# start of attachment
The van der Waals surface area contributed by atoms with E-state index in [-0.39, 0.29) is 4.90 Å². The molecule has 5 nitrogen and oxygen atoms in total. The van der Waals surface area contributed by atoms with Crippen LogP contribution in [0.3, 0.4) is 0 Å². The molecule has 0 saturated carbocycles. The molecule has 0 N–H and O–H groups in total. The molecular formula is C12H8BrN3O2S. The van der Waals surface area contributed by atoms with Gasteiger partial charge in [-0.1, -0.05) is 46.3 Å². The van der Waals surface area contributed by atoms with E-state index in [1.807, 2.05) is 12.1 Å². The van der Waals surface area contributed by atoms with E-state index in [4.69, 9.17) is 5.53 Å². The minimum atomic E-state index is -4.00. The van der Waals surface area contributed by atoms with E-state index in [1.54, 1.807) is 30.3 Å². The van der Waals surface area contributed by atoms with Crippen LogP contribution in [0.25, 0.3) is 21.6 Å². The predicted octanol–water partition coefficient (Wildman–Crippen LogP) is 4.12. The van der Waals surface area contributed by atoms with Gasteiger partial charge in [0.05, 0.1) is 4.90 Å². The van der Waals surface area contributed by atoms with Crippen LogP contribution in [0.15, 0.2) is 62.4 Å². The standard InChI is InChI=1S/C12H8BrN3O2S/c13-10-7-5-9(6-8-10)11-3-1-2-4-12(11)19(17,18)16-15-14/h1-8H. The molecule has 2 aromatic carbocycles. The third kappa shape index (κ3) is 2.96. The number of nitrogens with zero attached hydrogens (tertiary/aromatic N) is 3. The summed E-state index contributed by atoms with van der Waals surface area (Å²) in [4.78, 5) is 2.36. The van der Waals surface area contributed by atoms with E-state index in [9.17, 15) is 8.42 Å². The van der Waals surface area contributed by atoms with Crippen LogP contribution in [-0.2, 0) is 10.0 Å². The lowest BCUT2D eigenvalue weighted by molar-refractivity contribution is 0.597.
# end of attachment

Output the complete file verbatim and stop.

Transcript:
The van der Waals surface area contributed by atoms with E-state index in [-0.39, 0.29) is 4.90 Å². The molecule has 5 nitrogen and oxygen atoms in total. The van der Waals surface area contributed by atoms with Crippen LogP contribution in [0.3, 0.4) is 0 Å². The molecule has 0 saturated carbocycles. The molecule has 0 N–H and O–H groups in total. The molecular formula is C12H8BrN3O2S. The van der Waals surface area contributed by atoms with Gasteiger partial charge in [-0.1, -0.05) is 46.3 Å². The van der Waals surface area contributed by atoms with E-state index in [1.807, 2.05) is 12.1 Å². The van der Waals surface area contributed by atoms with E-state index in [4.69, 9.17) is 5.53 Å². The minimum atomic E-state index is -4.00. The van der Waals surface area contributed by atoms with E-state index in [1.54, 1.807) is 30.3 Å². The van der Waals surface area contributed by atoms with Crippen LogP contribution in [0.25, 0.3) is 21.6 Å². The predicted octanol–water partition coefficient (Wildman–Crippen LogP) is 4.12. The van der Waals surface area contributed by atoms with Gasteiger partial charge in [0.05, 0.1) is 4.90 Å². The van der Waals surface area contributed by atoms with Crippen LogP contribution in [0.15, 0.2) is 62.4 Å². The standard InChI is InChI=1S/C12H8BrN3O2S/c13-10-7-5-9(6-8-10)11-3-1-2-4-12(11)19(17,18)16-15-14/h1-8H. The molecule has 2 aromatic carbocycles. The third kappa shape index (κ3) is 2.96. The number of nitrogens with zero attached hydrogens (tertiary/aromatic N) is 3. The summed E-state index contributed by atoms with van der Waals surface area (Å²) in [4.78, 5) is 2.36. The van der Waals surface area contributed by atoms with E-state index in [9.17, 15) is 8.42 Å². The van der Waals surface area contributed by atoms with Crippen LogP contribution in [-0.2, 0) is 10.0 Å². The lowest BCUT2D eigenvalue weighted by molar-refractivity contribution is 0.597.